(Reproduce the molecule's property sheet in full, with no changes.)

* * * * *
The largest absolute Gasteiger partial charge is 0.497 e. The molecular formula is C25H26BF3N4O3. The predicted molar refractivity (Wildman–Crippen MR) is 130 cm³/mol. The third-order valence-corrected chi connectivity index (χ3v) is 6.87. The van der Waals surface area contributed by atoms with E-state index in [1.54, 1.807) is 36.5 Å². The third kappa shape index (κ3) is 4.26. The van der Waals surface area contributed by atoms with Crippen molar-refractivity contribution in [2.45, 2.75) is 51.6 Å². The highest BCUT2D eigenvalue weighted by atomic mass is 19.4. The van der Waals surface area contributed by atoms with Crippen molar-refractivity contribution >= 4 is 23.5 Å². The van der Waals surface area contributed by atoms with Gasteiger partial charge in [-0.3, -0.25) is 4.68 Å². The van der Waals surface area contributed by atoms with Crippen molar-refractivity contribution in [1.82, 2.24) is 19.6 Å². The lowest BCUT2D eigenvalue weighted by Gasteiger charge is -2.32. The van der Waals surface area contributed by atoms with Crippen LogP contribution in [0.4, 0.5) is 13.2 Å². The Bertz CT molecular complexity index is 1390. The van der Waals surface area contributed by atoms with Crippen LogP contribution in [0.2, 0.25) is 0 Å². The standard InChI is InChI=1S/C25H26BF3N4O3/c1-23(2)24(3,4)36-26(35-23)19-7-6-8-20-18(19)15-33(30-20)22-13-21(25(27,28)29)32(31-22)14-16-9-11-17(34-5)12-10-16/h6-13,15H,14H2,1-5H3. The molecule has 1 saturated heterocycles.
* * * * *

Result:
The largest absolute Gasteiger partial charge is 0.497 e. The molecular formula is C25H26BF3N4O3. The predicted molar refractivity (Wildman–Crippen MR) is 130 cm³/mol. The third-order valence-corrected chi connectivity index (χ3v) is 6.87. The van der Waals surface area contributed by atoms with E-state index in [1.54, 1.807) is 36.5 Å². The third kappa shape index (κ3) is 4.26. The van der Waals surface area contributed by atoms with Crippen molar-refractivity contribution in [2.45, 2.75) is 51.6 Å². The highest BCUT2D eigenvalue weighted by atomic mass is 19.4. The van der Waals surface area contributed by atoms with Crippen molar-refractivity contribution >= 4 is 23.5 Å². The van der Waals surface area contributed by atoms with Gasteiger partial charge in [-0.3, -0.25) is 4.68 Å². The van der Waals surface area contributed by atoms with Crippen molar-refractivity contribution in [1.82, 2.24) is 19.6 Å². The lowest BCUT2D eigenvalue weighted by Gasteiger charge is -2.32. The van der Waals surface area contributed by atoms with Crippen LogP contribution in [0.4, 0.5) is 13.2 Å². The Bertz CT molecular complexity index is 1390. The van der Waals surface area contributed by atoms with Crippen LogP contribution in [0.2, 0.25) is 0 Å². The standard InChI is InChI=1S/C25H26BF3N4O3/c1-23(2)24(3,4)36-26(35-23)19-7-6-8-20-18(19)15-33(30-20)22-13-21(25(27,28)29)32(31-22)14-16-9-11-17(34-5)12-10-16/h6-13,15H,14H2,1-5H3. The molecule has 1 saturated heterocycles.